I think I will send a photo of the call to my old friend Phil or his brother, Si, and ask if they can remember when it was made. But I am a little mad at both of them, as I sent them a copy of my duck-hunting book, “Memories from a Misty Morning Marsh” and they haven’t even acknowledged that they read it. And I haven’t been put on the board of advisors like they promised when I helped them get started.
I came across another old valuable piece of history this past week when I bought a little book entitled, “Hillbilly Humor” by Jim Owens, the man who got float-fishing started on the White River and became famous because of it. The book was published by a New York company, and likely was released in the 50′s. I was pleasantly surprised to find it autographed by Jim Owens. Again, it might be worth more than I sell any of my own books for. To me it is a treasure.
Another treasure I obtained recently is a little wooden shelf, which obviously was made by a true craftsman. A lady brought it to a book signing and I traded her one of my books for it. I didn’t know who made it. On the back it says, “Early American Craftsmanship by that Crafty Early American, J. F. Keefe”. Jim Keefe was one of my heroes when I went to University of Missouri. He was the editor of the Missouri Conservationist, an old time country outdoorsman who loved to hunt with muzzle-loaders. Keefe, with a limited budget, put out a great little black and white magazine that talked and taught real conservation, a far cry from the million-dollar piece of propaganda the MDC puts out today.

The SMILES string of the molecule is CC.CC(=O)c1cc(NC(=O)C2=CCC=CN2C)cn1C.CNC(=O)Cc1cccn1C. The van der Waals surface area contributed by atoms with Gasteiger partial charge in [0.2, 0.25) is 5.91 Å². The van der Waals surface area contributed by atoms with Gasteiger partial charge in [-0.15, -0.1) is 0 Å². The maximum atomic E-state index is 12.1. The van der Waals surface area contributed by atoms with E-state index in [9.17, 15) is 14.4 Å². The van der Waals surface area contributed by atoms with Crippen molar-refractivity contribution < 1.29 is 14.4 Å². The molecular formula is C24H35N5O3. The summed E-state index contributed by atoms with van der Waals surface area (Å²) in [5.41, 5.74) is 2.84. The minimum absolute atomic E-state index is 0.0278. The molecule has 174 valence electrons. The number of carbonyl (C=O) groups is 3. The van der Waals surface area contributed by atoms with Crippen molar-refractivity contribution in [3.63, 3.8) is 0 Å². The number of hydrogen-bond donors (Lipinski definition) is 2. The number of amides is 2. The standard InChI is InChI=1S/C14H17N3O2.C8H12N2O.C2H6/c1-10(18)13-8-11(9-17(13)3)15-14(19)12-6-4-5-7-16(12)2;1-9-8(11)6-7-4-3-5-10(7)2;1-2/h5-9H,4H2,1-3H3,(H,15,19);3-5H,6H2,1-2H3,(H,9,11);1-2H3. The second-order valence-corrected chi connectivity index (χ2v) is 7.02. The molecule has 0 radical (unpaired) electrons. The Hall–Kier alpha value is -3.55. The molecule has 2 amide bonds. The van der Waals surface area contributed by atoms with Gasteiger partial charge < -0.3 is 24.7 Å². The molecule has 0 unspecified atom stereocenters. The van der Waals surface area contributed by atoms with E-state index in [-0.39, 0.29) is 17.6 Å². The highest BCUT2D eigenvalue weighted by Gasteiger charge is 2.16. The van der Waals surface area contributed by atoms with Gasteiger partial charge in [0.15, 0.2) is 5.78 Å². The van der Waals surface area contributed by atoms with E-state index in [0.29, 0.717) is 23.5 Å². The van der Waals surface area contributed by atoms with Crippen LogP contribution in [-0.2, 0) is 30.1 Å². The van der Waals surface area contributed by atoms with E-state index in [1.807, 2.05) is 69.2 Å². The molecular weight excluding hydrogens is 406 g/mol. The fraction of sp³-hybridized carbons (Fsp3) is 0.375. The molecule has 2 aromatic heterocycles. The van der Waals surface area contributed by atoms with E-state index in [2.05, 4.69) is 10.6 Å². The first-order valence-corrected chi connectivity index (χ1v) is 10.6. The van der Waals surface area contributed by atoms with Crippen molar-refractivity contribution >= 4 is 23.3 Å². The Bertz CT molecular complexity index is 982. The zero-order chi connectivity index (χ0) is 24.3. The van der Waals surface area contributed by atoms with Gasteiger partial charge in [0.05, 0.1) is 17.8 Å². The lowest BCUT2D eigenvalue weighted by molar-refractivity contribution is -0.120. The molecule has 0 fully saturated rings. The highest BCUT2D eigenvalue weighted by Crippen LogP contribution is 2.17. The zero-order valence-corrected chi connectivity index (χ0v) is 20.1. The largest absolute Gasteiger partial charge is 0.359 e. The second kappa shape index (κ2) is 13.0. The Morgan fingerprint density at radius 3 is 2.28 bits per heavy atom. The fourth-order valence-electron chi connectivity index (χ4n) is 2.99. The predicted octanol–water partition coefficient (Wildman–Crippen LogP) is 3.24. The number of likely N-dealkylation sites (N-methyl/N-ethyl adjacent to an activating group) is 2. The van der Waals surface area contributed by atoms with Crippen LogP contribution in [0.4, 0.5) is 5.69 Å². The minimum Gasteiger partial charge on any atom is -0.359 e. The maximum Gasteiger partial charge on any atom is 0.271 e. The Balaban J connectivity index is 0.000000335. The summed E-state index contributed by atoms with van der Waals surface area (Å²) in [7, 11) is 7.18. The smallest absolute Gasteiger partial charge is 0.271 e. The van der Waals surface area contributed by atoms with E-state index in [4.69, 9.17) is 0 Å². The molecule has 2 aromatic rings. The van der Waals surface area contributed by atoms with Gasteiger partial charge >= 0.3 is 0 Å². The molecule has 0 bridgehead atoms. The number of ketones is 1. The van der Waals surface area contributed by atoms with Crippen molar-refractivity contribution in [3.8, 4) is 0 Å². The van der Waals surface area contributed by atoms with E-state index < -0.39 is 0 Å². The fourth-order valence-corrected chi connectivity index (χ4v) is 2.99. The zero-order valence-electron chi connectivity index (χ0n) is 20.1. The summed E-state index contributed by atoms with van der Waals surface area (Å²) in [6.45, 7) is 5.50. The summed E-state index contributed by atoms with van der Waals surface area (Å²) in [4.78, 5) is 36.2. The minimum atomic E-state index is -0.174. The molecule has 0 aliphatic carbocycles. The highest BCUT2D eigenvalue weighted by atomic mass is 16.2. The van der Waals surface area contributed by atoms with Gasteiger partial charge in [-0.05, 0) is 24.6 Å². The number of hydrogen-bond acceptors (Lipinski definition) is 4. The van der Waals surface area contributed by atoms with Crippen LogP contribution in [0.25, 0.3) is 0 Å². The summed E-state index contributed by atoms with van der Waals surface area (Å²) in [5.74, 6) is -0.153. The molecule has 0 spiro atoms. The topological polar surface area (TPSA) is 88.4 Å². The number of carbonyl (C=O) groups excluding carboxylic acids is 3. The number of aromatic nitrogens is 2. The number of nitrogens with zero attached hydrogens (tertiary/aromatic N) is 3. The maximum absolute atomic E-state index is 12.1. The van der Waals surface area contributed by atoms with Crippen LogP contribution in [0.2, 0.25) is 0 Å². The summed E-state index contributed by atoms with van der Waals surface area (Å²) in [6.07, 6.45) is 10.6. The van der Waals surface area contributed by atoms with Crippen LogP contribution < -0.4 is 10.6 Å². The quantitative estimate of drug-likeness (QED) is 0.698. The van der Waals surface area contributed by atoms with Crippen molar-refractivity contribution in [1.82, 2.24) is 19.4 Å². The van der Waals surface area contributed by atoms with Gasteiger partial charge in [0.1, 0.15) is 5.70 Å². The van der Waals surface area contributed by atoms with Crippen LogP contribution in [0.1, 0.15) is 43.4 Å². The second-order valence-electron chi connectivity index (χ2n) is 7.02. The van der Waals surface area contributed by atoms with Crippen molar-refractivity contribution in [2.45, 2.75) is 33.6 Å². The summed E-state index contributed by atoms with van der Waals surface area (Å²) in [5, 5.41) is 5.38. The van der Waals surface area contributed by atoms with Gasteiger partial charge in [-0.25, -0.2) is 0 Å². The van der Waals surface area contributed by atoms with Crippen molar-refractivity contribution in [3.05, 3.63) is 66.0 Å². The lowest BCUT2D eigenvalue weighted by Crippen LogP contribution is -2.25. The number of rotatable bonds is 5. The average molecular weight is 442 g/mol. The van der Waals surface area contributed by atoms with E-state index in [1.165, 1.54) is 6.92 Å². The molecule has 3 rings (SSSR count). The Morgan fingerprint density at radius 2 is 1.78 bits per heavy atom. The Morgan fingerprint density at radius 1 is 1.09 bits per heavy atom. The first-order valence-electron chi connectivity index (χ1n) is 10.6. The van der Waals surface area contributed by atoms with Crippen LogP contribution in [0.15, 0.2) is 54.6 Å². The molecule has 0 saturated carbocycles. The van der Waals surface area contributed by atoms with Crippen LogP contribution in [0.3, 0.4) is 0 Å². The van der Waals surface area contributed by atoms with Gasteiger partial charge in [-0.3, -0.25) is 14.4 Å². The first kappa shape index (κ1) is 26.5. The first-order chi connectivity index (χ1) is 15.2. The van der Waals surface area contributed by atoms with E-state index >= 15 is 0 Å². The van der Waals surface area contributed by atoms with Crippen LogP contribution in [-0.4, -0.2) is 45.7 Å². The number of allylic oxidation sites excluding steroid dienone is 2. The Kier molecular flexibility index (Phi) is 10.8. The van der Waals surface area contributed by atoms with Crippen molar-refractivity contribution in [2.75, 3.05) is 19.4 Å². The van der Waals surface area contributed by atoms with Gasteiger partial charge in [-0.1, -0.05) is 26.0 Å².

Mr. Keefe published a couple of my first magazine articles, and I would go to the brand new offices in Jefferson City to talk to him as often as possible, about writing, about hunting, and about conservation. I wouldn’t take $1,000,000 for that little shelf, a true piece of craftsmanship that shows me another side of a great man.
I ain’t going to be somewhere on New Year’s Eve blowing a horn and drinking that stuff that comes from France, acting like I can’t wait to see a New Year come. I hate losing the old one. Every time the calendar gets a new number, there are fewer days to enjoy the woods and the waters and fewer opportunities to learn more about the perfection of God’s creation. What this country is becoming, in those places where bright lights and bulging crowd are found, is something many of us hate to see happening. Perhaps we are close to the day the Bible describes as a time when men will “no longer abide sound reason”.
But I might take a little walk out in the woods behind my house on the last night of 2013 and see if I can hear a coyote or a great horned owl. I’ll be asleep at midnight and greet the New Year with hopes of finding some good duck-hunting.
I don’t wish you a prosperous new year; I wish you peace, contentment and good health. Those things can indeed be found without the wealth men are intent on today. It is part of the little treasures God grants to those who are happy with what they are, and the blessings they are given.
Our new magazines offer opportunity for Ozark writers, artists and photographers. If you are one of those, contact us. My email is email@example.com or write to me at Box 22, Bolivar, Mo. 65613. The website is www.larrydablemontoutdoors.blogspot.com.